Recruiting Talent is Like Choosing Jam
This is an odd and ludicrous statement. However, there is some truth to it. This article, and the comparison is more about behaviors that impact HOW we make choices more than WHAT or WHOM we are choosing.
When observing how 502 shoppers make decisions to purchase exotic jams in a study conducted by Sheena Iyengar of Columbia University and Mark R Lepper of Stanford University, they observed that shoppers were 50% more likely to stop by an extensive display of 24 different flavors of jam (60% of shoppers) vs. a more limited display of 6 different jam flavors (40% of shoppers). This was in a store that carries about 300 different varieties of jam.
If you like videos, watch the first 4 ½ minutes of this one below to see how this study was conducted.
So from this one part of the study, we can conclude that having more choices was more appealing to the shoppers passing by than it was for shoppers having more limited choices. In my experience, this has often been the case in working with hundreds of hiring managers over 12 years in recruitment. Hiring managers are often more impressed with recruiters that can quickly produce a large number of qualified and interested candidates for them to review, especially on a crucial, hard-to-fill requisition.
One may also conclude that those who chose to stop by the display with the extensive 24 choices ultimately purchased jam more often than the ones who encountered the display with only 6 choices. However, the results were surprising.
Is the initial attractiveness of extensive choice reflected in subsequent purchasing behavior?
“Our findings suggest not,” says the study. It found that only 3% of the shoppers who visited the extensive display actually purchased jam after sampling one or two different jams, while 30% of the shoppers who visited the limited display purchased after sampling one or two different jams. Essentially, a customer who encountered the limited display was 10 times more likely to purchase jam than the shoppers who visited the more extensive display. (By the way, the numbers were similar across gender.)
This situation is oddly similar to our experience with hiring managers. Many hiring managers initially desire being able to choose from an extensive pool of candidates before making a hiring decision. This delays, and sometimes overcomplicates, the decision. Many times, even after a manager has found the candidate they are most interested in, they still feel compelled to “keep the requisition open” in the event a more appealing candidate comes along. Meanwhile, they stall in making a decision which at best sends a negative message to a candidate and at worst may result in the candidate accepting someone else’s offer.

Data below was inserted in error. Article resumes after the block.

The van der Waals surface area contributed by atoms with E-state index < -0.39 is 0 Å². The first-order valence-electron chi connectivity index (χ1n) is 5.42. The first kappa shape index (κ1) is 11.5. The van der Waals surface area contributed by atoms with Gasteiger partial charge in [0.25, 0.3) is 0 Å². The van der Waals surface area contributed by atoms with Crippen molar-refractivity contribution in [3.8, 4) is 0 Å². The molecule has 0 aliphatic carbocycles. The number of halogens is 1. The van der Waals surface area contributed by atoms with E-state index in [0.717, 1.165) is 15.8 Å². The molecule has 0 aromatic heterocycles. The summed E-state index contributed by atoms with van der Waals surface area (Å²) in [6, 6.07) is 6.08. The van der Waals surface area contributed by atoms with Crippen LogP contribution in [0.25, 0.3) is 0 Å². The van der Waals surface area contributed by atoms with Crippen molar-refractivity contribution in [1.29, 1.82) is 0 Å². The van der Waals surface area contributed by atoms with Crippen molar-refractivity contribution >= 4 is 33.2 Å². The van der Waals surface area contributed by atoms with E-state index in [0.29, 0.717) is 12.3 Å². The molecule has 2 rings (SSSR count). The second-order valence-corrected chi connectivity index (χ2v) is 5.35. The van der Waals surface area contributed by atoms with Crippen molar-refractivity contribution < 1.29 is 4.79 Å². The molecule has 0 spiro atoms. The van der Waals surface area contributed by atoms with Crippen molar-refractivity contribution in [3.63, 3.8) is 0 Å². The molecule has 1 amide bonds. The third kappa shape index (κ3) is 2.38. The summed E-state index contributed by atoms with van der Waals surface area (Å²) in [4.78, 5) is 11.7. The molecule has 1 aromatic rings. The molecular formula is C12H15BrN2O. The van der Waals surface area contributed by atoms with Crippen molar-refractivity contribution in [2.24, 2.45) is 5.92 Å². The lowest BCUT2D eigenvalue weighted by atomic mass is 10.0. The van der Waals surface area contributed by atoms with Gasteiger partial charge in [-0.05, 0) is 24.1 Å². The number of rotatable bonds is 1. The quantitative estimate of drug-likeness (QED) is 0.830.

"So, in selecting jam, as well as in selecting talent, too many choices often delay or inhibit decision-making--and ultimately the hire."
How many is “too many” in recruitment?
We have found that for clients where we fall into the double-digits in terms of presenting qualified candidates, the chances of the hiring manager making a timely hiring decision goes down exponentially just as it did with the exotic jam study.
Another article by George A. Miller of Princeton University points to the reason why.
“Absolute” judgment can usually be performed perfectly on up to five to six items.
Additionally, the memory span of young adults effectively processes seven items. In other words, we can easily comprehend a one dimensional difference between five and six items and can remember roughly the same amount. However, the ability to differentiate and remember significantly is reduced in numbers higher than seven. In a recruiting environment, then, it stands to reason why it would become increasingly difficult to differentiate between more than six or seven candidates, and also remember what those differences are. So essentially the process becomes more like throwing darts blindfolded by presenting in excess of 7 candidates to the hiring manager.
So how can this be applied to recruitment?
The main conclusion is that a recruiter will initially enjoy more interest, as well as engagement, from hiring managers when they quickly produce a number of qualified and interested candidates. However, presenting a hiring manager with a large number of qualified and interested candidates (typically more than seven per posting) will make the process unnecessarily complex, delay the selection decision and ultimately lower the satisfaction level of the hiring manager. I will state the reasons behind this in my next article based on another study involving chocolates! (Stay tuned.)
If the recruiter is able to develop a process of sourcing and vetting that keeps the amount of qualified and interested candidates presented to less than seven candidates, it will yield the best possible results as it relates to decision-making.
I often hear in the industry that three is the optimal number of fully vetted, qualified candidates. I have not found specific data to support that, and to me it may be a bit low. Regardless whether the optimal number of fully qualified, vetted candidates is three or six, the message here is the same--the way our human minds process choices often indicates that limiting the choices help us make the best, most efficient decisions.
Please comment below if your experience as a hiring manager, or in working with hiring managers, has been similar or different to the findings above.
Additional articles to reference on the subject of choices: